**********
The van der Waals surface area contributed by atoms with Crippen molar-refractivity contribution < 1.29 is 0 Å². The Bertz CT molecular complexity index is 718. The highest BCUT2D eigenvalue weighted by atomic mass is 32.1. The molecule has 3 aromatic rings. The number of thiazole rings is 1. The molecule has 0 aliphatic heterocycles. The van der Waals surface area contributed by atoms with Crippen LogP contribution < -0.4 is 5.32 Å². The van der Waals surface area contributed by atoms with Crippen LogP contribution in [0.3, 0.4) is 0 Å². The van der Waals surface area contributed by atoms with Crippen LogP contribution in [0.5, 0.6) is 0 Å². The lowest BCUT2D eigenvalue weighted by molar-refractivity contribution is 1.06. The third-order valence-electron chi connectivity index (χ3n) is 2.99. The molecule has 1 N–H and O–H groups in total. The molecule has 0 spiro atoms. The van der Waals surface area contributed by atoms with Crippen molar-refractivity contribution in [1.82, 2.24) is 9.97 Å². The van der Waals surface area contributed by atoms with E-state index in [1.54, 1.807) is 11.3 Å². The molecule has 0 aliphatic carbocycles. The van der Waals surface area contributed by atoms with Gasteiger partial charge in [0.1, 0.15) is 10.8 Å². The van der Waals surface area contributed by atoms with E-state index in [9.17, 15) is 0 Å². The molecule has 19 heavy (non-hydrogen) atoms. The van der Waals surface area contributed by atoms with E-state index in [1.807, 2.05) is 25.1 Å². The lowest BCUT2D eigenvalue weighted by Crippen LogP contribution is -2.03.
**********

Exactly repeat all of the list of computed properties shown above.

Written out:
The van der Waals surface area contributed by atoms with Crippen molar-refractivity contribution < 1.29 is 0 Å². The Bertz CT molecular complexity index is 718. The highest BCUT2D eigenvalue weighted by atomic mass is 32.1. The molecule has 3 aromatic rings. The number of thiazole rings is 1. The molecule has 0 aliphatic heterocycles. The van der Waals surface area contributed by atoms with Crippen LogP contribution < -0.4 is 5.32 Å². The van der Waals surface area contributed by atoms with Crippen LogP contribution in [0.3, 0.4) is 0 Å². The van der Waals surface area contributed by atoms with Crippen LogP contribution in [0.5, 0.6) is 0 Å². The lowest BCUT2D eigenvalue weighted by molar-refractivity contribution is 1.06. The third-order valence-electron chi connectivity index (χ3n) is 2.99. The molecule has 1 N–H and O–H groups in total. The molecule has 0 spiro atoms. The van der Waals surface area contributed by atoms with Crippen molar-refractivity contribution in [1.82, 2.24) is 9.97 Å². The van der Waals surface area contributed by atoms with E-state index in [1.54, 1.807) is 11.3 Å². The molecule has 0 aliphatic carbocycles. The van der Waals surface area contributed by atoms with Gasteiger partial charge in [0.1, 0.15) is 10.8 Å². The van der Waals surface area contributed by atoms with E-state index in [9.17, 15) is 0 Å². The molecule has 19 heavy (non-hydrogen) atoms. The van der Waals surface area contributed by atoms with E-state index in [1.807, 2.05) is 25.1 Å². The lowest BCUT2D eigenvalue weighted by Crippen LogP contribution is -2.03.